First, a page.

This is a "G"ory "G"eneology of our family name, but none-the-less, I've always felt a connection to my French heritage. I am of the 28th "G"eneration of the family recorded in the exodus of England to VA. I am certain that as a physician, Dr. Guillotine felt that this method of death was perhaps the most humane. The compassionate gene still remains prominent in the "G"illentine bloodline today. Sadly, although he did not invent it, Dr. Guillotine's name will forever be attached to it. During the Revolution, the guillotine was used only on people with a noble status, all others were drawn and quartered by a horse, burned at the stake, or beheaded with a sword. I shudder to think about the device and pray that it is never used again!

I am participating with Jenny's Alphabe-Thursday. You can click on her blog button located on my side bar. Please head (no pun intended) on over there and read all the other great "G" words for today.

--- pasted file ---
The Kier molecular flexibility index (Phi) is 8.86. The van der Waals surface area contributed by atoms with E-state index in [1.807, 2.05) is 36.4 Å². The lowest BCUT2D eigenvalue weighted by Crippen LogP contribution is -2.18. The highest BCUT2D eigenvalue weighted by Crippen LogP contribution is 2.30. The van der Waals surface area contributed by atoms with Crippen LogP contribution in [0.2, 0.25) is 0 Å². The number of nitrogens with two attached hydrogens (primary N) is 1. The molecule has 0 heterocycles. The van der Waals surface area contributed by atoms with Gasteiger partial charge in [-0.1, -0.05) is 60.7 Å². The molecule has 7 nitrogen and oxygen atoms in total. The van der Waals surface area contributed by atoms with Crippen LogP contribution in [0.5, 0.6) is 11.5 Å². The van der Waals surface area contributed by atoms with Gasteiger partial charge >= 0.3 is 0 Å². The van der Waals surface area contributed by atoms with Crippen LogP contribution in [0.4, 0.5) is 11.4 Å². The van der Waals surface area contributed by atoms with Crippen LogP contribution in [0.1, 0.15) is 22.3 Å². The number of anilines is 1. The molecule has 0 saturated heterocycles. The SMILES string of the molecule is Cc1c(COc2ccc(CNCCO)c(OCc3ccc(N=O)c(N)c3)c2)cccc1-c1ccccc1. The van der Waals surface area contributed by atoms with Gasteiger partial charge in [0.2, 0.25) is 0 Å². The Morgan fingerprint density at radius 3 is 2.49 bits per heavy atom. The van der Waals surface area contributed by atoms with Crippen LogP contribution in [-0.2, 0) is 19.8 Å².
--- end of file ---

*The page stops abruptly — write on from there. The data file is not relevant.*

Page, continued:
I am also linking this post back to Amy at http://keepingupwiththeshultzfamily.blogspot.com/
Thank you Amy for the invitation to join in your for "FAMILY FRIDAYS" today!

Thanks for stopping by the farmhouse for a visit today. We love having company.

Au revoir,

www.freemasonry.com

"Voices from the Past" by Faye Witt Moreland (family historian and author)

30 comments:

Short and Sweet said...

Thank you for the detailed history lesson. Being a retired teacher, I really enjoy knowing the derivation of words.

My name is PJ. said...

I had no idea! This was probably the most unique G I've read all morning!
There are so many reasons last names change in spelling.....this was a good one!!

Vicki said...

Wow, this is Great. And close to home with me. Your post is so interesting. Isn't it fun finding out about family things, you learn so much. You commented on my G post too, thanks. When you have a minute, go back and see my letter F post..there are some similarities there. Then go see my other blog about family stuff. The link is in the G post. This was a great read, thanks!

Sea Witch said...

Jacque this is a fantastic post. Marvelous history lesson and a little insight into your family history as well. Has me thinking it might be fun to share my French roots at some future date. Love that your name is attached to the famous Guillotine. This post was soooooo worth the wait. Can't wait to see what you have for "H". Sea Witch